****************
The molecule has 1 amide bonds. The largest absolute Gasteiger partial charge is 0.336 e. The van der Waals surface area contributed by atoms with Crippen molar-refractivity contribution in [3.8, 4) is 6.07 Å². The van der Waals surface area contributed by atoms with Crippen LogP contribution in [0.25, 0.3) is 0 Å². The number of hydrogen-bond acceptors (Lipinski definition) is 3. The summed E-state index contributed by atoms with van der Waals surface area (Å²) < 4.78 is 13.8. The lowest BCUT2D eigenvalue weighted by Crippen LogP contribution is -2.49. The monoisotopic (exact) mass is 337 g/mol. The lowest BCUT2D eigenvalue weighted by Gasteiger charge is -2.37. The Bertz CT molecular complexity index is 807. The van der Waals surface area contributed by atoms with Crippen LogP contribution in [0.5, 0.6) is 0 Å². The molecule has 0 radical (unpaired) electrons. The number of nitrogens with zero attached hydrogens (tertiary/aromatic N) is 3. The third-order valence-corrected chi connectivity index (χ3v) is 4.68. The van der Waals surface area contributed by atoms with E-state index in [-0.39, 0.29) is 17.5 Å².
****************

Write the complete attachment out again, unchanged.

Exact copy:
The molecule has 1 amide bonds. The largest absolute Gasteiger partial charge is 0.336 e. The van der Waals surface area contributed by atoms with Crippen molar-refractivity contribution in [3.8, 4) is 6.07 Å². The van der Waals surface area contributed by atoms with Crippen LogP contribution in [0.25, 0.3) is 0 Å². The number of hydrogen-bond acceptors (Lipinski definition) is 3. The summed E-state index contributed by atoms with van der Waals surface area (Å²) < 4.78 is 13.8. The lowest BCUT2D eigenvalue weighted by Crippen LogP contribution is -2.49. The monoisotopic (exact) mass is 337 g/mol. The lowest BCUT2D eigenvalue weighted by Gasteiger charge is -2.37. The Bertz CT molecular complexity index is 807. The van der Waals surface area contributed by atoms with Crippen LogP contribution in [0.5, 0.6) is 0 Å². The molecule has 0 radical (unpaired) electrons. The number of nitrogens with zero attached hydrogens (tertiary/aromatic N) is 3. The third-order valence-corrected chi connectivity index (χ3v) is 4.68. The van der Waals surface area contributed by atoms with E-state index in [-0.39, 0.29) is 17.5 Å².